WINDSOR, N.S. — Joey Archibald was opinionated and passionate; he could light up a room and had a wicked sense of humour.
He was friendly and outgoing, and until his last breath, was a fighter.
Archibald, who grew up in St. Croix, died in Halifax Aug. 8 just days after receiving a cancer diagnosis.
Now, the community is rallying around a fundraiser that is aimed at helping his family cope with his sudden passing.
“He was full of spirit, full of opinion,” said Liza Nelson, Archibald’s sister, with a warble in her voice.
The family is still reeling from the loss.
“Definitely a fighter. He didn’t get to fight — with treatment — the cancer, but he was Joey until the end. It didn’t take his spirit away.”
Archibald, who graduated from Hants West Rural High School in 1995, began feeling under the weather around Father’s Day.
“He was just feeling a little bit unwell, low-grade fever, tired. Not anything that the rest of us haven’t had,” said Nelson.
After toughing it out for a few weeks, he went to see the doctor, who, after receiving the blood work results, sent him to the Queen Elizabeth II hospital. He was admitted on July 12.
“For the next two weeks, we were kind of confused as to what was going on. He didn’t feel well. They said he had an infected abscess on his liver,” said Nelson.
On July 20, Archibald made a public Facebook post about the importance of seeing a doctor when you’re not feeling well. He called it a cautionary tale.
“Our bodies are amazing, they know what’s up, and ignoring it can be deadly. If my astute doctor hadn’t sent me when she did, or if I had waited even a few more days, I may never have been posting again. My recovery will be long, but it’s better than the alternative. These have been the scariest, most painful days of my life. It shouldn’t have gotten here,” he wrote.
“Please take one thing from this post, if you don’t feel well, seek help. Don’t try and tough it out or think waiting is an option,” he continued.
“When I close my eyes at night, or whenever I get a chance to sleep, I am always struck for a few moments about how quickly everything can change dramatically. Love yourself enough to be smarter than me and don’t put off asking for help. Men, I know society tells us to be tough, but what’s more important is being smart and alive. Stay healthy and love yourself.”
At the time of the posting, he had spent eight days in hospital and underwent one surgery. Then the doctors discovered he had a large tumor on his liver, Nelson said.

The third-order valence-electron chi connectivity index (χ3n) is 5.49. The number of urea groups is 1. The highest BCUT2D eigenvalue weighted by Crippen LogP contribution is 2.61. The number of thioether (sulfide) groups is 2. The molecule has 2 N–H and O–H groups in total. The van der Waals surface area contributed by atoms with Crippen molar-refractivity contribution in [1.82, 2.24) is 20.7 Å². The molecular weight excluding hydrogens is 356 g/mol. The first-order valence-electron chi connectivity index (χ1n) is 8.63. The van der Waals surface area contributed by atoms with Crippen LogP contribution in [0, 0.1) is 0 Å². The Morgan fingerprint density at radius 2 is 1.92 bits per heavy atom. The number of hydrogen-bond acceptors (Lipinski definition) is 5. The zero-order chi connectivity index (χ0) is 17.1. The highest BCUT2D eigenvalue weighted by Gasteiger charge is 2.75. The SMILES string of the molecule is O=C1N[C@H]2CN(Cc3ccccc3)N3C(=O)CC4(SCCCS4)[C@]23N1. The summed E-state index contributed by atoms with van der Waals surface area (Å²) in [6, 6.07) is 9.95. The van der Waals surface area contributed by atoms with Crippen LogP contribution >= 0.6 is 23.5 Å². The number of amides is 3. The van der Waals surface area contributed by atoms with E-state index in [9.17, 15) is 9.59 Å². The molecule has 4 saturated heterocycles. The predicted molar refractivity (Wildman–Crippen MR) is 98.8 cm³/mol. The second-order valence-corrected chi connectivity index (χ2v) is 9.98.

“I know the weekend before he died, he had been home. On Sunday (Aug. 5), he was feeling unwell again so he was taken back to the hospital. On Monday (Aug. 6), they did more CT scans and said it had spread to his adrenal glands and his lungs,” said Nelson.
“I’ve been told the doctors said to him ‘the odds are stacked against you’ and he said, ‘I’m going to fight it,’ so they admitted him to the oncology ward at the VG to get started with treatments,” said Nelson.
On Aug. 8, Archibald took his last breath at 41-years-old.
“We knew he had a lot of cancer but we thought we had a fight,” said Nelson, struggling to maintain composure.
“It was early Wednesday morning I had a Facebook message from him that just said: ‘I’m here on the floor where I need to be to deal with this now.’ And then by the time I saw him again, he was non-responsive. He was ready to fight right until the end,” said Nelson.
Archibald’s older brother, Jeff Archibald, is currently living in England and awaiting his visa renewal. Due to how fast his brother’s cancer spread, he couldn’t be by his bedside.
Wanting to help, he set up a fundraiser for the family Joey Archibald leaves behind — his wife, Carrie, and their eight-year-old daughter Marley.
“I just don’t want them to have to worry about anything, other than (coping with) losing their husband and their dad,” Jeff Archibald said in a phone interview.
A Go Fund Me campaign was launched to help Carrie, a self-employed hairstylist in Halifax, grieve, cope with becoming a single mother, and still pay all the bills.
Joe and Carrie were married July 16, 2011. They recently bought a new house in Halifax and were looking forward to taking a family vacation when he fell ill.
“Carrie is still quite in shock. He was quite healthy up until the first of July. Nobody had any idea that he had anything,” said Jeff Archibald.
An initial goal of $3,000 was set. The Go Fund Me campaign has far exceeded their hopes. As of this writing, the fundraiser was sitting at $14,500. Jeff Archibald said he’s planning to keep the fundraiser open for a few more weeks as people are still learning of Joey’s death.
“I didn’t have any wild expectations — just something to help Carrie out; anything would be good,” he said.
The outpouring of support has been touching to the entire family.
Jeff Archibald said he’s hoping to return to Nova Scotia sometime this year and will take part in a celebration of life service for his brother.
“It was stunningly aggressive cancer,” he said.
“I was upset about the cancer but then Mom had me on video chat in the hospital room and showed me Joe on the video screen and that was it. I lost it a little bit,” he said.
“I don’t think I’ve even accepted it yet... I know it’s happened — but it hasn’t really sunk in.”
To learn more about the Go Fund Me campaign or to donate, visit: https://www.gofundme.com/4nz8mf-support-for-joey039s-family.